This article examines the different kinds of multiples that may be used in business valuation.
Two major forms of valuation multiples exist:
- Multiples of Equity
- Multiples of Enterprise Value
There are two primary techniques of carrying out analysis using multiples:
- Comparable Study of Companies (“Comps”)
- Precedent Study of Transactions (“Precedents”)
Advantages and disadvantages of valuation multiples
For investors and corporations, using multiples as part of valuation analysis helps them make informed choices . This is particularly true as multiples can be used to provide information on the financial position of an organisation. In addition, multiples are important because they consider crucial investment judgement decisions. Lastly, for most analysts, the simplicity of multiples makes them convenient to use.
However, because of the way multiples simplify complex knowledge into only a single value, this simplicity can often be considered a disadvantage. This simplification may lead to misinterpretation and makes it almost impossible to break down the impact of different variables on the multiple.
Multiples reflect a single instance of the state of a business, rather than giving any description of what happens over a given time frame. As a result, they cannot easily show how a business develops or advances. In addition, multiples represent short-term rather than long-term data. The resulting values therefore may only be appropriate for use in the short‑term and not in the longer future.
#1 Equity multiples
Investment decisions use multiples of equity, particularly when investor(s) want noncontrolling (i.e. minority) positions in companies. The following list details some common equity multiples used as part of company valuations:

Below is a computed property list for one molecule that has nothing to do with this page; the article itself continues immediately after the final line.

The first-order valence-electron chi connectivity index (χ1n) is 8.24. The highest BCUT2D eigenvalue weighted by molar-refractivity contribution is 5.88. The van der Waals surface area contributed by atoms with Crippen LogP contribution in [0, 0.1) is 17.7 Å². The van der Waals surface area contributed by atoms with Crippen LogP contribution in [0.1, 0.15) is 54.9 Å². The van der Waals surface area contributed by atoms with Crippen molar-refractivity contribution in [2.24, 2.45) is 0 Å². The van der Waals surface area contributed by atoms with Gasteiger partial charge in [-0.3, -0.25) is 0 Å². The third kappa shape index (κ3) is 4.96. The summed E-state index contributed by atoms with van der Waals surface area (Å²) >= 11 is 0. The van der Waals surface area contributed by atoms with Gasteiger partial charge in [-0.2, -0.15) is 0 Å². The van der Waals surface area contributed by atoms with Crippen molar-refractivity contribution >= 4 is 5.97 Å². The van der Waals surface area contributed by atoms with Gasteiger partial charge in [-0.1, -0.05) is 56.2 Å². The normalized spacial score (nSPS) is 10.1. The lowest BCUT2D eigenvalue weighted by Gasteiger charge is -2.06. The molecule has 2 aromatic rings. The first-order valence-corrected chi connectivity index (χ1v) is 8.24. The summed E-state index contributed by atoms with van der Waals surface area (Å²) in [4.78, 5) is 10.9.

- P/E Ratio: the most widely used equity multiple; data is easily accessible and measured as a proportion of share price to earnings per share.
- Price/Book Ratio: this multiple is helpful if assets primarily drive profits; it is measured as the share price to book value per share proportion.
- Dividend Yield: this multiple can be used for to compare cash returns versus investment types and is measured as the proportion of dividend per share to share price.
- Price/Sales: this type of multiple is employed for businesses that are trading at a loss and can be used for quick estimates of company value. This is measured as the proportion of share price to sales (revenue) per share
It is important to note that financial analyst(s) must keep in mind that businesses can have differing amounts of debt and this may influence equity multiples.
#2 Enterprise Value (EV) multiples?
Multiples of enterprise value are appropriate multiples to consider when making decisions on mergers and/or acquisitions. The following list highlights some common multiples of enterprise value used in company valuations:
- EV/Revenue: slightly influenced by accounting differences; measured as the enterprise value to sales or revenue proportion.
- EV/EBITDAR: frequently used in in the hotel and transport industry; measured as enterprise value to EBITAR and Rental Costs proportions.
- EV/EBITDA: most commonly used multiple of enterprise value, EBITDA can be used in place of free cash flows; measured as the proportion of enterprise value to enterprise value or EBITDA.
- EV/Invested Capital: this multiple is used for capital-intensive industries; measured as the enterprise value to invested capital proportion.
Obviously, other multiples of equity and enterprise value exist. Here, we are only including the most commonly used ones. A more thorough understanding of these and other multiples can help analysts when making financial analyses.
Methods of using multiples
It is possible to analyse all of the above metrics using two common approaches to company valuation multiples:
- Comparable Business Analysis – this approach analyses public businesses that are similar to the one being valued. For each business, an analyst will compile share values, market capitalization, capital structure, sales, EBITDA and profits.
- Previous M&A Transactions – This approach analyses previous past mergers and acquisitions (M&A) for businesses in the same market that can be used as a point of comparison for the business being valued.
Contact us if you would like to know more about the valuation multiples that apply to your business.